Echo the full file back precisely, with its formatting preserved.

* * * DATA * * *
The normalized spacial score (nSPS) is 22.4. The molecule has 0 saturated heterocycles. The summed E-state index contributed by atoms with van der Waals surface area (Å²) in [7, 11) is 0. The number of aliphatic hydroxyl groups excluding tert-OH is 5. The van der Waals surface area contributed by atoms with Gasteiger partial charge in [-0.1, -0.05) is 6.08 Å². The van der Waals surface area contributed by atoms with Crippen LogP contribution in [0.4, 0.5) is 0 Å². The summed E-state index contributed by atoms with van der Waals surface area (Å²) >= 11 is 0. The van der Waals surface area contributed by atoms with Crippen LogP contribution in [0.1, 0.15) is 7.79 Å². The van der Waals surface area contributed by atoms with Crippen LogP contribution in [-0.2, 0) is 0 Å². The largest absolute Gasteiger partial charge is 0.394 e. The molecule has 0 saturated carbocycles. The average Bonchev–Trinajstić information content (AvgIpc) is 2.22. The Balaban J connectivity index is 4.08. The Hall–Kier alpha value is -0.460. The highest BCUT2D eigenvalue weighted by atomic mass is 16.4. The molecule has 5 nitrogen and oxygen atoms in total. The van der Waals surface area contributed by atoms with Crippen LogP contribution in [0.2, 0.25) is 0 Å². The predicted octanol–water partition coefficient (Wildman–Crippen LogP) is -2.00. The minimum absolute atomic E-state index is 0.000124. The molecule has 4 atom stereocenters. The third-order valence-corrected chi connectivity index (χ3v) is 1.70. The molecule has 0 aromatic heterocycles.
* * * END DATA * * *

The normalized spacial score (nSPS) is 22.4. The molecule has 0 saturated heterocycles. The summed E-state index contributed by atoms with van der Waals surface area (Å²) in [7, 11) is 0. The number of aliphatic hydroxyl groups excluding tert-OH is 5. The van der Waals surface area contributed by atoms with Gasteiger partial charge in [-0.1, -0.05) is 6.08 Å². The van der Waals surface area contributed by atoms with Crippen LogP contribution in [0.4, 0.5) is 0 Å². The summed E-state index contributed by atoms with van der Waals surface area (Å²) >= 11 is 0. The van der Waals surface area contributed by atoms with Crippen LogP contribution in [0.1, 0.15) is 7.79 Å². The van der Waals surface area contributed by atoms with Crippen LogP contribution in [-0.2, 0) is 0 Å². The largest absolute Gasteiger partial charge is 0.394 e. The molecule has 0 saturated carbocycles. The average Bonchev–Trinajstić information content (AvgIpc) is 2.22. The Balaban J connectivity index is 4.08. The Hall–Kier alpha value is -0.460. The highest BCUT2D eigenvalue weighted by atomic mass is 16.4. The molecule has 5 nitrogen and oxygen atoms in total. The van der Waals surface area contributed by atoms with Crippen LogP contribution in [0.2, 0.25) is 0 Å². The predicted octanol–water partition coefficient (Wildman–Crippen LogP) is -2.00. The minimum absolute atomic E-state index is 0.000124. The molecule has 4 atom stereocenters. The third-order valence-corrected chi connectivity index (χ3v) is 1.70. The molecule has 0 aromatic heterocycles.